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1,577 confirmed cases, 29 deaths, and 63,372 vaccinations: See today’s new COVID-19 data from Mass.

Amanda McLaughlin, a teacher at the South River Elementary School in Marshfield, got the COVID-19 vaccine shot this week from Chris Bradley, a Marshfield firefighter paramedic, at a drive-through clinic in the town.
Amanda McLaughlin, a teacher at the South River Elementary School in Marshfield, got the COVID-19 vaccine shot this week from Chris Bradley, a Marshfield firefighter paramedic, at a drive-through clinic in the town.David L. Ryan/Globe Staff

The number of coronavirus vaccinations administered in Massachusetts rose by 63,372 to 2,416,780, state officials reported Friday.

The number of new vaccinations was slightly smaller than on Thursday, when 64,475 were reported.

The total number of shots administered amounted to around 86.2 percent of the 2,804,850 doses shipped to providers in the state so far, the Department of Public Health said.

The total shots administered included 1,563,347 first shots and 803,231 second shots of the two-shot vaccines from Pfizer and Moderna. It also included 50,202 shots of the Johnson & Johnson one-shot vaccine.

The number of people fully vaccinated — with either two shots of the Moderna or Pfizer vaccines or one shot of the Johnson & Johnson — rose to 853,433.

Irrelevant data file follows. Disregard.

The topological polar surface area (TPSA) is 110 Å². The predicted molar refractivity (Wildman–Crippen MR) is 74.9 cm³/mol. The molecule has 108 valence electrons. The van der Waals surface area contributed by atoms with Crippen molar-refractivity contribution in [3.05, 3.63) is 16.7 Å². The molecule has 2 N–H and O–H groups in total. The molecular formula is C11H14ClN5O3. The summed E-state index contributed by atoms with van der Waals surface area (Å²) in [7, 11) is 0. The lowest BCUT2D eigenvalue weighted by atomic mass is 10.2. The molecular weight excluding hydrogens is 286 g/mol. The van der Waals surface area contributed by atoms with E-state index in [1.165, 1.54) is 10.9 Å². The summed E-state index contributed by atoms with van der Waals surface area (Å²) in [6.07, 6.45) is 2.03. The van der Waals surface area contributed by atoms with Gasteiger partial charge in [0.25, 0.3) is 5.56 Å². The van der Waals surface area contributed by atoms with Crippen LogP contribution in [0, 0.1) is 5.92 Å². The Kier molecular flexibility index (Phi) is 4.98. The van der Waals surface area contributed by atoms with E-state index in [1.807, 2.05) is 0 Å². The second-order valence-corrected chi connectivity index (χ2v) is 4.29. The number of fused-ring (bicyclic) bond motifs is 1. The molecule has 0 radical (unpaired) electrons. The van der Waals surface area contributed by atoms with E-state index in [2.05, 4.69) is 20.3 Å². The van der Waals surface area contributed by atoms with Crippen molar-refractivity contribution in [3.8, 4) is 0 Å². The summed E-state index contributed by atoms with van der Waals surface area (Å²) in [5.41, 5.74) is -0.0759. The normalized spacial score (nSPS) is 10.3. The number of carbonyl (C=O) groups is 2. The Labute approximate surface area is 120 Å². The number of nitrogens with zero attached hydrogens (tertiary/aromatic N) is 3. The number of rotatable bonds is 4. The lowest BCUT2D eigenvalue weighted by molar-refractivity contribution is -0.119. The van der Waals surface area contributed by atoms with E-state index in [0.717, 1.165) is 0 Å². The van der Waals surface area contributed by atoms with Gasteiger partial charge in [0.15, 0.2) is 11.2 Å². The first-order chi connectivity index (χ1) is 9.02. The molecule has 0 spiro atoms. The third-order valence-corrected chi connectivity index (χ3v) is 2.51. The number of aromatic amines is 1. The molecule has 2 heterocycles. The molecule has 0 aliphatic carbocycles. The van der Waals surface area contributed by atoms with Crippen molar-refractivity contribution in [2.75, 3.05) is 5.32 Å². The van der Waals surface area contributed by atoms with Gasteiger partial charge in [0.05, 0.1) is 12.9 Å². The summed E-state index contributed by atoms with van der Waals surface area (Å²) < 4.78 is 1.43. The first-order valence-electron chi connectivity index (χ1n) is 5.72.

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Massachusetts is in the midst of a high-stakes campaign to vaccinate 4.1 million adults in an effort to bring an end to a pandemic that has sickened hundreds of thousands and caused more than 16,000 deaths in the state.


The department, in a separate report, announced 1,577 new confirmed coronavirus cases, bringing the state’s total to 565,560. The department also reported 29 new confirmed coronavirus deaths, bringing the state’s total to 16,247.

The DPH said 25,858 people were estimated to have active cases of the potentially deadly virus, and 641 confirmed coronavirus patients were in the hospital.

The DPH also reported that 99,912 more tests had been conducted for coronavirus. The total number of tests administered climbed to more than 17.2 million. New antigen tests had been completed for 3,183 people, bringing that total to 594,282.

The DPH reported that the seven-day average rate of positive tests, which is calculated from the total number of tests administered, was at 1.77 percent.

The department said the rate would be 3.1 percent if the effect of college testing programs — in which asymptomatic people can be tested repeatedly in an effort to rapidly identify new cases — is factored out.

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Martin Finucane can be reached at martin.finucane@globe.com.